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So this is what happened to a truckload of Adams County ballots that went missing last year

Remember that time Adams County lost a truck load of ballots? The third-party audit of what happened has been released.

Adams County released the results of a third-party audit on Friday, about seven months after a truckload of Election 2018 ballots went missing.

In March, Clerk and Recorder Josh Zygielbaum hired a company called Eide Bailly to look into what happened last year when the U.S. Postal Service's General Mail Facility turned away the truck carrying 61,000 ballots.

K&H Integrated Print Solutions in Washington printed the ballots for Adams County and shipped them to the facility in Henderson, Colo., on a truck belonging to XPO Logistics. Four trucks were part of this delivery on Oct. 15, and USPS accepted all but one.

Adams County noticed about a week later that those ballots hadn't been processed and started asking questions.

The missing truck was eventually found at a secured XPO lot in Colorado, and the involved parties placed blame on each other for the confusion. David Rupert, a spokesperson for USPS Colorado, said the shipment didn't include necessary paperwork on that truck for the facility to accept the shipment. An executive with K&H and the clerk and recorder at the time, Stan Martin, told 9NEWS that the USPS employee should have reported a rejected truck to a facility supervisor.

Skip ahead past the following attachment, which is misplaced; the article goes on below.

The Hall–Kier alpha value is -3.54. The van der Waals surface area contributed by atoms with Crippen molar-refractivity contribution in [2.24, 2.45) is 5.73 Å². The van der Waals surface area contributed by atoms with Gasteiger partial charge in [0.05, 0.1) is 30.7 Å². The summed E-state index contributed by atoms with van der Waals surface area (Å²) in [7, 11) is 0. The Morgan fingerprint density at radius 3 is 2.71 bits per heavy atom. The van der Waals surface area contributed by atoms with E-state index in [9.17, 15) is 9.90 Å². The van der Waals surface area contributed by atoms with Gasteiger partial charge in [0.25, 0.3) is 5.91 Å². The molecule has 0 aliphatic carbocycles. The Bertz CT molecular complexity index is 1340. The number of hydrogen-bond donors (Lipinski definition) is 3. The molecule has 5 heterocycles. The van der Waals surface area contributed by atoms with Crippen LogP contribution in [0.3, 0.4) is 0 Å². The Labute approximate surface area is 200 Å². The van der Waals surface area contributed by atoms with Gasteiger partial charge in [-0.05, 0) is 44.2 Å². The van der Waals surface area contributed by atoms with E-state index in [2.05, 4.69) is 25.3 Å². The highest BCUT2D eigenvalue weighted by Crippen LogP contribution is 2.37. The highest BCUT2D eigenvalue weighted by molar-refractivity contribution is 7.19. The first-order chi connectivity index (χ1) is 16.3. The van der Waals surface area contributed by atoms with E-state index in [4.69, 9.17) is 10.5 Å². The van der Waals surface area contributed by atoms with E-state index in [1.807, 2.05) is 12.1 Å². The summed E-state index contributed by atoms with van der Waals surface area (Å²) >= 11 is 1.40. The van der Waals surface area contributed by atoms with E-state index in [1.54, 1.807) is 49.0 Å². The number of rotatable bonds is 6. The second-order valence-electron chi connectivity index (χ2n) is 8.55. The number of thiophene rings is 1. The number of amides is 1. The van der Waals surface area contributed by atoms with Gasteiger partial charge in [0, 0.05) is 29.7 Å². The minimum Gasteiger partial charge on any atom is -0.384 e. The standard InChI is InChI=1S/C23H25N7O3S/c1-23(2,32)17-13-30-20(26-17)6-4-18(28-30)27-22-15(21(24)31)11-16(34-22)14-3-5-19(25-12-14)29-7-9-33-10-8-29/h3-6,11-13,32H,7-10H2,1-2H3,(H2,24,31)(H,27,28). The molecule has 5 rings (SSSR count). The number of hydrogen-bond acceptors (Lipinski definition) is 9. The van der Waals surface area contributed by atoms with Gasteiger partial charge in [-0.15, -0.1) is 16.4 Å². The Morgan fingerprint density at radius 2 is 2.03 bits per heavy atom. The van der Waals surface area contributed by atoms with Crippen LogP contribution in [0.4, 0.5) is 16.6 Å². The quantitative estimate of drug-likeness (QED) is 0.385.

RELATED: 60,000 ballots not delivered in Adams County

RELATED: Officials point fingers at each other after 60,000 Adams County ballots go missing

The audit confirmed that a USPS employee did turn away the semi full of ballots. Rupert told the auditors that he could not allow that employee to be interviewed for the investigation, according to the final report. Eide Bailly also asked for a copy of the USPS internal review, the audit said, but Rupert told them he was not at liberty to provide them with the results.

Rupert told 9NEWS Friday afternoon that he will review the audit, and USPS always strives to improve its own process.

Despite the lone truck being rejected, investigators found it was given a status of "delivered" like the other three, and K&H took that information to be accurate. Eide Bailly asked to speak to the driver in charge of this truck, but the company wrote in the report that it had not yet been contacted by that person. The investigators believe a breakdown in communication happened between the XPO driver, the XPO dispatcher and K&H after the rejected delivery.

Staff with the shipping and printing companies told investigators that they have both added new procedures for handling any similar situations in the future.

The auditor found the staff in Adams County to have been responsive to the problem and said they acted quickly, but also reported that their office has updated its own procedures, as well.

As for the ballots, investigators agreed with what all parties said at the time - that they had not been tampered with at any point. The ballots were sent back to USPS from the shipping lot once they were located. They were mailed out with priority shipment to voters two weeks before Election Day.

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